Academic Literacy in the Social Sciences is a practical introductory guide that supports students through the process of understanding and critically evaluating research in the social sciences. This essential text develops and strengthens students’ ability to develop research paper topics, conduct thorough literature searches, critically evaluate research, and effectively summarize and share information. The textbook is broken down into ten chapters, focusing on topics such as theory and research methods in the social sciences, citing APA style, ethics and integrity, and statistics. This is an ideal resource for all students in undergraduate courses based in the social sciences.
Chapter 1: The Social Science of Learning: How to Social Science Your Way to Success
Chapter 2: Doing Social Science: Theory and Research in the Social Sciences
Chapter 3: The Literature Search: Finding Social Science Research
Chapter 4: APA Style: Citing Social Science Research
Chapter 5: Critical Assessment: Evaluating Social Science Research
Chapter 6: Doing the Right Thing: Ethics and Integrity in the Social Sciences
Chapter 7: Presentations: Talking about Social Science Research
Chapter 8: The Literature Review: Writing about Social Science Research
Chapter 9: The Numbers: Understanding Statistics in the Social Sciences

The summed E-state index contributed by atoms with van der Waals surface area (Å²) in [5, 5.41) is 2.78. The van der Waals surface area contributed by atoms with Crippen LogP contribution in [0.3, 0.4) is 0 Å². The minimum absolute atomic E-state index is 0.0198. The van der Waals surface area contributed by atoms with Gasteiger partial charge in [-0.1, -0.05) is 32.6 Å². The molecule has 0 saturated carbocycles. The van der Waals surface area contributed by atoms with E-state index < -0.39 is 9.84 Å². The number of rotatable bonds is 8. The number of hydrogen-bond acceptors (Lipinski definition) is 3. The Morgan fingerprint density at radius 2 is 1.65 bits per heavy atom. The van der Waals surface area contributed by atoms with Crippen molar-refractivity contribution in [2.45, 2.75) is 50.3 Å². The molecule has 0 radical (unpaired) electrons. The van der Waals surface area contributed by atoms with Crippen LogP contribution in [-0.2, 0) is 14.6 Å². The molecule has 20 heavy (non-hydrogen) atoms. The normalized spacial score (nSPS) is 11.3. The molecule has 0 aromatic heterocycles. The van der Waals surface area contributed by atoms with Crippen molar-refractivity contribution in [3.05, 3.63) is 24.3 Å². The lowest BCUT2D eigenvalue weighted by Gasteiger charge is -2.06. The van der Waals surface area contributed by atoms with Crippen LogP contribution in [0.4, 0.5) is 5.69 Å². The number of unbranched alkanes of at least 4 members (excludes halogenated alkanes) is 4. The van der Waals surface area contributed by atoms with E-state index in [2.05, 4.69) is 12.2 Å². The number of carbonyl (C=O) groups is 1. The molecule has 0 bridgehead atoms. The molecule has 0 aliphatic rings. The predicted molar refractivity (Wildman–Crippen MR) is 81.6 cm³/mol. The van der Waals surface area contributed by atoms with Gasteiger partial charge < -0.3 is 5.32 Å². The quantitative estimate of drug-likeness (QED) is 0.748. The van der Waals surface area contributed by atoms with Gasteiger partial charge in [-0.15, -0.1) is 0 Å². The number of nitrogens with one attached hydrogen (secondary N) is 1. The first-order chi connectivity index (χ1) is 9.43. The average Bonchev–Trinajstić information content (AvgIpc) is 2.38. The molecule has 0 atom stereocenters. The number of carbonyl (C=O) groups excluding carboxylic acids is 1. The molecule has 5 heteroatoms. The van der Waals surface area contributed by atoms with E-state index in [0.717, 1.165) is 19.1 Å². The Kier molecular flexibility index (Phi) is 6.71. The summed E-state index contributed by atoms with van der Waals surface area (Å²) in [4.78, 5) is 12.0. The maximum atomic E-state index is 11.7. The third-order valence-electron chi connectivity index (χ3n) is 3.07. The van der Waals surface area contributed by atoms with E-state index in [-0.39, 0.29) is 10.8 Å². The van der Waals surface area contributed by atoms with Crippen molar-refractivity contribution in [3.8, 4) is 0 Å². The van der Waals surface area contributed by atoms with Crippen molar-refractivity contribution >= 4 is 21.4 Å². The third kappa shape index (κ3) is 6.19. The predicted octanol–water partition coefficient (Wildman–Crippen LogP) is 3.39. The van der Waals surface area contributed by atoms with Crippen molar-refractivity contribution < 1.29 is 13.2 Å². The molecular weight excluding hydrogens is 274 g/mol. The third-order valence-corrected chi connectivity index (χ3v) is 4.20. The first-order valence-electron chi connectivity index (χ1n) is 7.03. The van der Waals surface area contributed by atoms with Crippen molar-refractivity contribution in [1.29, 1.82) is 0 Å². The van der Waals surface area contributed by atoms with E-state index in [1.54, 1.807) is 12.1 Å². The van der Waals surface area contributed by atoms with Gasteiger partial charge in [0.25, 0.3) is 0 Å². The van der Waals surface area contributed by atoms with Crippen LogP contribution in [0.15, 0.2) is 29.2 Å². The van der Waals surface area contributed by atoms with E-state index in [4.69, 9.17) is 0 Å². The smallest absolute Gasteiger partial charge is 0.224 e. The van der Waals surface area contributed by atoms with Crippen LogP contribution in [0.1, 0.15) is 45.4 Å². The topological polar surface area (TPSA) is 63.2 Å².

Chapter 10: “Junk” Science: Distinguishing Science from Pseudoscience
Judy Eaton is an Associate Professor in the Department of Psychology, and Foundations Program Coordinator at Wilfrid Laurier University, Brantford Campus.
David Morris is an Adjunct Professor at Wilfrid Laurier University in Brantford.
“At a time when science and truth are challenged and debated, this book provides a first-rate antidote. This primer equips students with the skills and knowledge needed to assess both academic and popular sources of social science research. With a clear and engaging writing style, the authors provide an excellent introduction to topics that are fundamental to social science. The inclusion of clear learning outcomes and thoughtful exercises help guide students through their learning process.”
—Serge Desmarais, Professor, Department of Psychology, former Associate Vice-President (Academic), University of Guelph
“This guide totally demystifies what it means to be a student, and how to become a scholar. . . . Never have the social sciences been explained with such perfect balance between the “how-to” and the “why”.”
— Dr. John Corr, Professor, Liberal Studies, Mohawk College, formerly Manager, Writing & Study Skills Services, Wilfrid Laurier University
For Academic Literacy in the Social Sciences, instructor supplements include:
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